Social Learning Theory :
The social learning approach to motivation focuses on the patterns of behaviour the individual learns in coping with environment. Within this viewpoint, individual differences in behaviour result from variations in the conditions of learning that the person encounters in the course of growing up.
Some behaviour patterns are learned through direct experience; the individual behaves in a certain manner and is rewarded or punished. But responses can also be acquired without direct reinforcement.
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Reinforcement may not be necessary for learning, but it is crucial for the performance of learned behaviour.
One of social learning theory's main assumptions is that people behave in ways likely to produce reinforcement. A person's repertoire of learned behaviours is extensive; the particular action chosen for a specific situation depends on the expected outcome.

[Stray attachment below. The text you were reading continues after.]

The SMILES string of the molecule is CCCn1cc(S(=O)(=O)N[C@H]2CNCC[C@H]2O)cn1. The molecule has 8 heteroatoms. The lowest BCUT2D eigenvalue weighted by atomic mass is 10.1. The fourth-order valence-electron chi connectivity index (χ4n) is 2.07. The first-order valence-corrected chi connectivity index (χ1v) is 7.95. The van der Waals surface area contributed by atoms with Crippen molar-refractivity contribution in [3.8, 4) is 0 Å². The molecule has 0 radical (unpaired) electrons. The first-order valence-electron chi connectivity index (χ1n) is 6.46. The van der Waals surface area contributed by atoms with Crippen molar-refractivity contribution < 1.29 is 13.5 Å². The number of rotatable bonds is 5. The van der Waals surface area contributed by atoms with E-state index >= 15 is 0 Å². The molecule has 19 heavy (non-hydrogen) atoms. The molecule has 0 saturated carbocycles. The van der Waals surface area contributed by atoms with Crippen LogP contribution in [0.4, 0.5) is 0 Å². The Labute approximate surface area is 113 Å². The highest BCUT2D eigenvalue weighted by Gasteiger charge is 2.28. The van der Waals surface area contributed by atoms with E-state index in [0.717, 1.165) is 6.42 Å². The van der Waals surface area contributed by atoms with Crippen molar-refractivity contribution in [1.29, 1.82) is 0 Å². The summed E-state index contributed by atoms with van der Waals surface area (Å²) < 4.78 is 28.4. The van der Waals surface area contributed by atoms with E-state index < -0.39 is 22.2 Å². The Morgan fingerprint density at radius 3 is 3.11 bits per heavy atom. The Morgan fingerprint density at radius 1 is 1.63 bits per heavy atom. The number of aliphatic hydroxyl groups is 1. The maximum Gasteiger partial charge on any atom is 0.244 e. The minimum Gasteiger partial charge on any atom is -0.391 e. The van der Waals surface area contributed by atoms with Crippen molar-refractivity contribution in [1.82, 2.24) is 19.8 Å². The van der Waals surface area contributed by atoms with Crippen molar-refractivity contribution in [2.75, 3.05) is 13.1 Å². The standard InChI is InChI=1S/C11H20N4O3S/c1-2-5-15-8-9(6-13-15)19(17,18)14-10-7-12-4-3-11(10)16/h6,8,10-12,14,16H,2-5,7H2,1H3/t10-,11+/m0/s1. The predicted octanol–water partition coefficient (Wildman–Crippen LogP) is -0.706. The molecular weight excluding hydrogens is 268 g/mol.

Most adolescent girls know how to fight, having watched their male classmates or TV characters agrees by kicking, hitting with the fists, and so on. But since this kind of behaviour is seldom reinforced in girls, it is unlikely to occur except in unusual circumstances.
The reinforcements that controls the expression of learned behaviour may be (1) direct-tangible rewards, social approval or disapproval, or alleviation of aversive conditions; (2) vicarious- observation of someone else receiving reward's or punishment for similar behaviour, or (3) self- administered-evaluation of one's own performance with self-praise or reproach. As we noted earlier, self-administered reinforcement plays an important role in social learning theory, and efforts have been devoted to discovering the conditions that facilitate regulation of behaviour through self- reward and self-punishment.